Keep the Customer Informed: This technique is particularly effective for new agents who may need more 'quiet time' to access and read information. If the customer knows what the agent is doing, they will be less likely to be affected negatively by the dead air. For example, "I'm just going to take a minute to read the notes on your file. Okay?" Customers are, for the most part, empathetic and will be understanding if the agent identifies themselves as being new to the job. "Mr. Smith, I want to make sure I process your request correctly. Let me review the steps one more time just to be sure." This will go a long way to minimizing the impact of dead air.
Politely Put the Customer on Hold: Many inexperienced agents find putting the customer on hold easier than managing dead air. While it relieves the agent from having to engage with the customer while doing research, it should be the last resort.
More About Putting Customers on Hold
Customers' opinions about being put on hold in a call center can vary widely depending on their individual experiences and the reason for the call. But generally, customers do not like being put on hold.
Customers often find waiting on hold frustrating, especially if they perceive the hold time as too long. This frustration can be exacerbated if they are dealing with a pressing issue or have already been transferred multiple times. They may feel abandoned as they cannot gain the agent's attention after being put on hold. They might worry that they will be disconnected or that their issue won't be resolved when they eventually speak to an agent. Customers' expectations regarding hold times can vary by industry. For example, business-to-business customers who understand the level of research required or the need for the agent to speak with a supervisor or another department may be more tolerant of hold time. The hold should not last more than 2-3 minutes without the agent checking in with the customer again with, "I apologize it's taking so long. Are you able to hold for another 2 minutes?"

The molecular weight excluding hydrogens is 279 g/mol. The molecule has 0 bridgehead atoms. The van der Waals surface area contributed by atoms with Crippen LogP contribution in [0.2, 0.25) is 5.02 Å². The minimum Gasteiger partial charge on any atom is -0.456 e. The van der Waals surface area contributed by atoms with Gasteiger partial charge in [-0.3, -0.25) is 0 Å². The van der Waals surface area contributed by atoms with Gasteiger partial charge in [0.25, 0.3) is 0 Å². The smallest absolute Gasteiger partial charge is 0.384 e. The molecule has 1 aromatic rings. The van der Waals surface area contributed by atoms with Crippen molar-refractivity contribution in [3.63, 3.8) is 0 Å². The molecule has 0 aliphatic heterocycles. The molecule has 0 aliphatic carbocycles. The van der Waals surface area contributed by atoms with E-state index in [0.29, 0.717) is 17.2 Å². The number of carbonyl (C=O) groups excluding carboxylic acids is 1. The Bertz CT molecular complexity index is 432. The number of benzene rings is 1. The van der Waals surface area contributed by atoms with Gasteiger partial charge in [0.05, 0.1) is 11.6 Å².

Dead air may seem like a minor issue, but it can have far-reaching consequences in the context of a call center. Dead air may be inevitable from time to time, so it is important to remember that it is all about the customers' perception of what is happening – do they feel that their time is valued? Call center agents can effectively minimize and manage dead air by understanding the causes of dead air and implementing proactive measures. Remember, in the world of customer service, every second counts.
Sharon Oatway is a 20+ year veteran in the areas of Customer Service, Sales, and Relationship Marketing. As the President & Chief Experience Officer of VereQuest, she has been instrumental in helping companies of all sizes elevate their overall customer experience and optimize multi-channel contact center performance. The knowledge gleaned from analyzing literally millions of customer interactions for renowned brands across North America is the foundation of this work. Since its inception in 2002, VereQuest has provided organizations with a comprehensive range of tools specifically designed for the contact center, including well-regarded contact center quality monitoring solutions and resources, robust soft skills and coaching e-learning library, and customer journey mapping facilitation. With a unique perspective on the ever-evolving customer landscape, VereQuest assists businesses throughout North America in navigating the complexities of customer engagement.
For more information, contact Sharon directly at email@example.com.